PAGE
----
With the speed of light…

Or a snail’s pace, whichever you prefer.

The odd thing about owning the amount of looms that I have, (seven Tools of the Trade looms in the Main Studio, too many to mention in storage in other areas of the house) is you get lazy.  There is no need to clear a loom when several more sit empty.  When I’m not traveling, I enjoy taking workshops through a couple of guilds I belong to, for the social end of it, because I probably know and am good friends with the instructor, and because yes, I can always learn something new.  It makes me a better teacher myself.

I have a couple of table looms I reserve for that purpose.  Sometimes the classes are round robins, which means that you are assigned a structure or threading and you warp the loom based on that draft.  Once at the class, participants rotate through all the available looms and make a small sample on each.  At the end, samples are cut off and exchanged and viola!  A wonderful notebook happens which is great for reference on a particular structure and a great reminder of a great time.

I’m embarrassed to say that I took a warp painting class with Sarah Saulson, my daughter as well, with the Frances Irwin Guild in June of 2012.  I can’t believe I had to go back three years in my blog to find reference to it.  The original post is here.  We warped our looms, and then pulled the warp forward to dye with MX dyes, and let them dry overnight.  Then they had to be woven off.  The length of yardage put on the loom had to be done in two parts.  Part one was completed at the workshop.  That left another yard and a half to pull forward and dye and rebeam and weave.  Well we know how that went…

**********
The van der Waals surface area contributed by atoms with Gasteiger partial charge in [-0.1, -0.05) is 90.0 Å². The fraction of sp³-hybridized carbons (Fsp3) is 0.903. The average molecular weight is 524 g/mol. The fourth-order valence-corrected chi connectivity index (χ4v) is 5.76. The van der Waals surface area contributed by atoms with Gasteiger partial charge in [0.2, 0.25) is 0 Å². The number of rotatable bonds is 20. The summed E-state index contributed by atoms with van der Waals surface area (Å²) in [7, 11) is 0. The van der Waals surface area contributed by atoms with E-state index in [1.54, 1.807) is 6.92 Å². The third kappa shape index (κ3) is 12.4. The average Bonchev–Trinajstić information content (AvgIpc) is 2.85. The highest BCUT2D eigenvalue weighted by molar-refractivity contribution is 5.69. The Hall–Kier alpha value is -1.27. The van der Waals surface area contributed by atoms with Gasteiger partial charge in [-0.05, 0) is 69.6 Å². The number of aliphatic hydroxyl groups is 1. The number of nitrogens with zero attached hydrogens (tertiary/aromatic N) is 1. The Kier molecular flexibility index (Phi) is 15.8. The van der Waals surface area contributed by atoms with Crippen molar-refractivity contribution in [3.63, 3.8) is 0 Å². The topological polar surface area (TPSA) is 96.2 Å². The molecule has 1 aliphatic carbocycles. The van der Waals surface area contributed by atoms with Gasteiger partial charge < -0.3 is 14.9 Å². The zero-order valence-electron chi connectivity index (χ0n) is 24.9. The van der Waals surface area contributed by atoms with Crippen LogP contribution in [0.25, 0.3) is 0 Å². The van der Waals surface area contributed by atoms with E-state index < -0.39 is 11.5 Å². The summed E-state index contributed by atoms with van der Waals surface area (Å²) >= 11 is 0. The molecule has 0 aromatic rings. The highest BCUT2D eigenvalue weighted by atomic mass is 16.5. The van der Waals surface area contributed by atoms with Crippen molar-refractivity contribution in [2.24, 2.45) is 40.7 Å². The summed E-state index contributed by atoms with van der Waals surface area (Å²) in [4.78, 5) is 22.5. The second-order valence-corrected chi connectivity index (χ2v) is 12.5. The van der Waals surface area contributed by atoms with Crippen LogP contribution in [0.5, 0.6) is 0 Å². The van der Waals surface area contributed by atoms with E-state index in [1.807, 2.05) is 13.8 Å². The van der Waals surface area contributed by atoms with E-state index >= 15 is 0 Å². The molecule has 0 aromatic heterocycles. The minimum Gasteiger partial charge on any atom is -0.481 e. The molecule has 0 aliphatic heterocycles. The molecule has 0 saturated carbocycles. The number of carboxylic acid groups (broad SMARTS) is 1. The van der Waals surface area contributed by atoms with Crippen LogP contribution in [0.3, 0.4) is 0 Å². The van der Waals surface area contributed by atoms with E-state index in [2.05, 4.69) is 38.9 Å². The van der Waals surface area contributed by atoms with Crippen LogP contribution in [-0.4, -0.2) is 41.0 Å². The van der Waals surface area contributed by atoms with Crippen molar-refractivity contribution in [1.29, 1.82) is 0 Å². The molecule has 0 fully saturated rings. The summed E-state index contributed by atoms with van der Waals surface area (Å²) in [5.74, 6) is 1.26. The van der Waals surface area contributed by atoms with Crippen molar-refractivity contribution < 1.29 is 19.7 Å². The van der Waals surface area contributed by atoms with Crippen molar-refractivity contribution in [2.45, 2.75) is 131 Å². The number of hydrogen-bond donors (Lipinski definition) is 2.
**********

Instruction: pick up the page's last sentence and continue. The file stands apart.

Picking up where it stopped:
My other guild, Jockey Hollow Weavers, is having another workshop this fall, with an old weaving friend Karen Donde.  I’m thrilled that not only am I hosting her, but I’ll spend some time with her in class, get to participate in another round robin, and because my daughter is home from school now, she can request off from work and take it as well.  We have our drafts and our engines are running.

Except both 8 shaft looms needed for the task are busy…


So in light of my past week of woe, I decided that weaving off a warp was good therapy and I knocked out the rest of the warp which had actually been dyed a year and a half ago when I had an apprentice and needed to teach her different aspects of what I do.  It was just weaving off a yard and a half.  Nine inches wide.  You’d think…

So the fabric is now finished and washed.  The two lengths don’t really match, but they coordinate.  I didn’t have the same dyes, and probably we used thickener during class so the imagery was more precise on the original one on the left.



I like them both and thought they might both make great tote bags.  Like the ones I made for the guild sale last year.  I probably won’t sell them, I always need gifts for people who go out of their way in ordinary times, they may come in handy down the road…  Considering…


And now my loom is clear and I can wind another warp and dress the loom and see how long it takes to clear this warp!  The class is on differential shrinkage, and so the samples explore what happens when you mix yarns with different shrinkage potential when washed.  It was great to already have the yarns on the shelf.